Fear, Stress And Public Speaking
Public speaking is a common source of stress for many people. Many people report that they would rather be naked in public than have to deliver a speech to their peers. Few of us can avoid public speaking entirely and for some of us, our success in the workplace is determined by our ability to effectively and efficiently present our ideas to others – whether it be to a large or small group.
Overcoming Stress and Public Speaking
Speaking effectively in public is rarely a natural talent, but it is one that can be learned. For some, the stress of public speaking can be too much. Expecting that your heart will race, your hands will sweat, that your throat will become tight, and that your mouth will dry up will help you to ignore them when they do occur. Public speaking can be an invigorating and satisfying experience if a few further, simple hints and tips are kept in mind.
Beverly’s Hot Tips To Help Reduce The Stress Of Public Speaking During Freedom Of Fear Of Speaking Month:
1. Believe that public speaking does not have to be stressful. Our fear and stress of public speaking can lead us to a self-fulfilling prophecy
2. You don’t have to be perfect. You just need to be able to deliver your message. Preparation and rehearsal will help to smooth out your delivery
3. Keep your message to key points (three or less) and relevant to the audience
4. Drink plenty of water before and during your presentation to avoid dry mouth. If necessary, gently bit the end of your tongue to increase saliva in your mouth
5. Plan a bathroom break before you speak
6. If you visibly shake during a presentation avoid caffeine, as it will exaggerate this stress response. You may wish to discuss Beta Blockers with your doctor if the shaking is severe and interferes with your presentation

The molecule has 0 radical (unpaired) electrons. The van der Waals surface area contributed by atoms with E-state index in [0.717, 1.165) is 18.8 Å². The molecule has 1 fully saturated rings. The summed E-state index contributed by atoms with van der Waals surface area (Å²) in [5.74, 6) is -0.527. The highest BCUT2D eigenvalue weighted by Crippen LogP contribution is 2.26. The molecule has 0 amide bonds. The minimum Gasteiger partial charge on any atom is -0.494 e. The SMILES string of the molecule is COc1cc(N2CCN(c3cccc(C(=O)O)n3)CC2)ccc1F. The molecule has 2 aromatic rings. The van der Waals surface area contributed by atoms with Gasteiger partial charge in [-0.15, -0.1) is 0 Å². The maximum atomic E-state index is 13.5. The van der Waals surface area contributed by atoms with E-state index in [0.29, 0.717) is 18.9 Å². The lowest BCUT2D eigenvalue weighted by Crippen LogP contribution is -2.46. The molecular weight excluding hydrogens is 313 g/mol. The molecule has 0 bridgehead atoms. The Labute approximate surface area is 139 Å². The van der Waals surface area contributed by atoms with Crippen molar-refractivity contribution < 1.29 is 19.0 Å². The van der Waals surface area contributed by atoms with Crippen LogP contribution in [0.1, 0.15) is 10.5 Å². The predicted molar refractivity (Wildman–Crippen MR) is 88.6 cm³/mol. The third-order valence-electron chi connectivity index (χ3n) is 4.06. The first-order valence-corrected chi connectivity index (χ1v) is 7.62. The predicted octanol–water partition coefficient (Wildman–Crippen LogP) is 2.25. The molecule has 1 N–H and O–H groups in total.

Speaking effectively in public is rarely a natural talent, but it is one that can be learned. Click to tweet
More Tips To Reduce Fear And Stress Of Public Speaking
7. Breathe deeply several times before you begin your presentation to elicit the relaxation response and to open up your chest cavity
8. Do not smoke prior to your speech in order to keep your voice clear
9. Massage the “v” between your thumb and index finger to help release endorphins that promote calmness
10. Keep the room slightly cooler than normal as this will cut down on perspiration
11. Finally, during the speech make eye contact with members of the audience. Greet them, appreciate them and in the end thank them.
A Good Public Speaker Has…
Good public speakers have a passion for their message, know their material and are aware of how to take care of themselves to ensure that their voice and their body helps to communicate their message as opposed to detracting from their message. By keeping their public speaking challenges in perspective and practicing good speaking habits everyone can decrease the stress associated with public speaking.
If you have some strategies to share – comment on this posting!
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